Saturday, September 29, 2012

Don't Walk on Fish! Soviet Safety Posters

"I was drunk at work."
From the looks of it, not just him, but the whole frat house! 
A little known method, pioneered by Soviet physicians, for treating bloody noses. 

"Don't walk on fish!"
I can't add anything to that. 
The somewhat harsh, Soviet version of "stripper working the pole." 

This worker is testing which has greater force: freight train cars, or his skull. 

Poster for the latest Soviet superhero film.
This one features Shadow man, who haunts steel mills and uses a cross of karate and disco moves
to neutralize his enemies. 

I thought Comrade Roskolnikov was trying to kill me. 

Poster for a lost Alfred Hitchcock classic in which the MacGuffin is a vengeful wrench.
Hitch's first draft actually used the word "wench" --
but a secretary added an "r" and the Master of Suspense just went with it. 

Doesn't he look like he should be singing a Cole Porter song? 

Is it my imagination or does this worker falling to his death bear some resemblance to Comrade Lenin? 

The End. 

See all the posters here.

Thanks to Mary Skinner for sharing these.


  1. Those are great. I have always been a fan of Warsaw Pact era artwork but I've never seen these.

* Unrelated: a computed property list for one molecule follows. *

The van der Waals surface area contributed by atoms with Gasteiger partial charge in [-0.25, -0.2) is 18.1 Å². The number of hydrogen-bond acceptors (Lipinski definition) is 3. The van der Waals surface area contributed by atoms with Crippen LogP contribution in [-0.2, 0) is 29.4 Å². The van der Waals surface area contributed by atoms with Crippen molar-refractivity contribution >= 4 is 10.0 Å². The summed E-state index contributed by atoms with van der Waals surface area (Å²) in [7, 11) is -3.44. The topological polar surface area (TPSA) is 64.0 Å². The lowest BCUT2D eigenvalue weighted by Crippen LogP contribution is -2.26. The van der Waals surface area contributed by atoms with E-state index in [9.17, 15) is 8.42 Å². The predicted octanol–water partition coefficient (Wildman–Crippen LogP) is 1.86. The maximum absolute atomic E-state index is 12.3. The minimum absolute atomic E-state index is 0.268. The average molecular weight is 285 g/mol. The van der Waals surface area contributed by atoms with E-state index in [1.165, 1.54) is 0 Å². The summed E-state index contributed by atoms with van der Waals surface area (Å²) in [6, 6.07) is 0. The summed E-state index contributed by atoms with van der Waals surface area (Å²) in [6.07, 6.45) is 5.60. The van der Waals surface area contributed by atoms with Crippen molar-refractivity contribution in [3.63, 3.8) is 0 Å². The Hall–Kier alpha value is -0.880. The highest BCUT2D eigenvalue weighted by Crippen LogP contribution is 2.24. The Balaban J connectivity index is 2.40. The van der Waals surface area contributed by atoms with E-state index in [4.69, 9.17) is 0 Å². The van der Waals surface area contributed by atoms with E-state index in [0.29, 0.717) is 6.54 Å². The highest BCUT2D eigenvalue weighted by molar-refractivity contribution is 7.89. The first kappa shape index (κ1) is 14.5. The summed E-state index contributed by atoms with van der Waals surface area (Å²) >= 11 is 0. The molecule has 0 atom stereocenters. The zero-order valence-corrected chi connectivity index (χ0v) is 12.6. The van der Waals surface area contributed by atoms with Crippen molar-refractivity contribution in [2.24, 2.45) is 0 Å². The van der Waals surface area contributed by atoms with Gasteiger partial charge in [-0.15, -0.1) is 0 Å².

Here are some links to Polish poster sites showing posters made in the PRL era:

    General Site:

    Good one for the present US Election cycle!: (this one looks like it was made by the US Democratic Party recently. Amazing how history repeats.)

    And finally the 1953 Polish Film Chronicle short "So That's America".


  2. Here is one more good Polish poster promoting beer as a giver of strength, quite at odds with other Polish (and USSR ) posters related to beer and alcohol in general. It seems this poster was too successful.

    Here is a PRL work safety poster:


  3. I read Russian. These safety posters are hilarious, but also common sense. They say such things as "Look where you are going", "Look at your feet as you proceed", "Affix yourself as you work", and "Don't stand below the tower."

  4. Amazing,and rather gruesome. I like your captions Danusha. I have always thought it would be both unwise and unkind to walk on fish.

    The only Soviet poster I can remember is one that was apparently published during the war. I'm not sure what the picture was, but this was the caption:



    I doubt the guy who wrote it would have survived Stalin's endless purges. Totalitarian dictators don't like us to notice things like that. We are to love Big Brother, not announce that he is neither big nor brotherly.

  5. "The somewhat harsh, Soviet version of "stripper working the pole."


  6. Dear Goska, this is not meant to be a post-but I have found an interesting article concerning Jewish-Polish relations in this magazine here (membership is free,of course):
    Page 72
    Have a nice day :-)


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